“Ye know that the princes of the Gentiles exercise dominion over them,

and they that are great exercise authority upon them.

But it shall not be so among you:

but whosoever will be great among you, let him be your minister;

And whosoever will be chief among you, let him be your servant:

Even as the Son of man came not to be ministered unto,

but to minister, and to give his life a ransom for many.” (Matthew 20:25-28, KJV)

The word the Athenians used for their Assembly was Ekklesia, the same word used in the New Testament for Church
(and it is the greatest philological irony in all of Western history that this word,
which connoted equal participation in all deliberation by all members,
came to designate a kind of self-perpetuating, self-protective Spartan gerousia -
which would have seemed patent nonsense to Greek-speaking Christians of New Testament times,
who believed themselves to be equal members of their Assembly.)

- Thomas Cahill, Sailing the Wine-Dark Sea: Why the Greeks Matter


Wednesday, November 13, 2013


In a perfect world all lay people would be generous stewards .. giving freely because it is what the Lord asks of us and we Laity would give for their own spiritual benefit -- not because it is required by a decision of a Clergy-Laity Congress. (emphasis added) They would give without demanding financial transparency and accountability on the part of Church leaders. (BECAUSE THEY WOULD NOT NEED TO?) In a perfect world Church leaders would be loving and caring stewards of the resources entrusted to them. They would be skilled in dispute resolution. They would lead by personal example: by persuasion and consent rather than by command and force. The problem of leadership in our present circumstances and in the American age we live in is that Church leaders need to understand that they cannot be effective by themselves… (emphasis added) they are useless without followers. (emphasis added) They need to learn a new style of leadership.. just as the Laity must develop a new quality of followership. Church leaders in America must be responsive to the people and the people must be active and informed participants in the process.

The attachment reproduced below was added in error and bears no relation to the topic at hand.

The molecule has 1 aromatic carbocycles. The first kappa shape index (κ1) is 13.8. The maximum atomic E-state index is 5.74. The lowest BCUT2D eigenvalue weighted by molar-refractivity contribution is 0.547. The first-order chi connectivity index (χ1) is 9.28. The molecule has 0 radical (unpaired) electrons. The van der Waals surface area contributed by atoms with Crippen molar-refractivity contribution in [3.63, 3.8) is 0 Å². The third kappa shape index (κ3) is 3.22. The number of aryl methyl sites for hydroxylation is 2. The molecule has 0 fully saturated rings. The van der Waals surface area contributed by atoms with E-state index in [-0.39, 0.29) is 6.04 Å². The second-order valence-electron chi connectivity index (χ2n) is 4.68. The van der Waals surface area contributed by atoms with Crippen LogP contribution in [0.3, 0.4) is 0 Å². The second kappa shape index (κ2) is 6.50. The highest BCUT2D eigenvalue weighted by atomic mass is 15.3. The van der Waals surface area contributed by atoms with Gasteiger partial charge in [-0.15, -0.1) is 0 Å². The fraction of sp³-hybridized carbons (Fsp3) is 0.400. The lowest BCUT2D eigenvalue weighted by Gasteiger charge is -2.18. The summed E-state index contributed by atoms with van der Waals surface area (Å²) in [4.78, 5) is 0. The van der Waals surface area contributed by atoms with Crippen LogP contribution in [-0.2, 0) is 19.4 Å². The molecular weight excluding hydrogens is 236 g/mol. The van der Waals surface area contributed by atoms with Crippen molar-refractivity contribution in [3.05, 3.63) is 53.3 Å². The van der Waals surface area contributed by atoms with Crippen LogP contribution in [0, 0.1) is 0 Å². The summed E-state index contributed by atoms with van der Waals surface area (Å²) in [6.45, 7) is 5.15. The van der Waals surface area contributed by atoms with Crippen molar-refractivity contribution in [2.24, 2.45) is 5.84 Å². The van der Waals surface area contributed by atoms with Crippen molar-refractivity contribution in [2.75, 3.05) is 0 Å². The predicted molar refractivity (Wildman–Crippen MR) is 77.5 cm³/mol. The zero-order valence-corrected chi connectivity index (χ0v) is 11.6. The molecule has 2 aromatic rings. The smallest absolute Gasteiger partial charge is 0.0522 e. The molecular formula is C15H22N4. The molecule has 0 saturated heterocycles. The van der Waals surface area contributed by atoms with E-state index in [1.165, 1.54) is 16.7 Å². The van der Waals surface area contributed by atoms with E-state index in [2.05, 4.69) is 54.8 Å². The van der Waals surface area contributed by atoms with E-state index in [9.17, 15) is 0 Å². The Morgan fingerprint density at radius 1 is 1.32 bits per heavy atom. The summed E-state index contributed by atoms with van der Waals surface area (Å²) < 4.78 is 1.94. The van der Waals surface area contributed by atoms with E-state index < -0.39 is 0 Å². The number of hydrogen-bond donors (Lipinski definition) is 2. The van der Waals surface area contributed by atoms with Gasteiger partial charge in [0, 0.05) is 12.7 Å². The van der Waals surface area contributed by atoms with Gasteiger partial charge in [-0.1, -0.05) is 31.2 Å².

- from "The Meaning of a Hierarchical Church" - by George Karcazes

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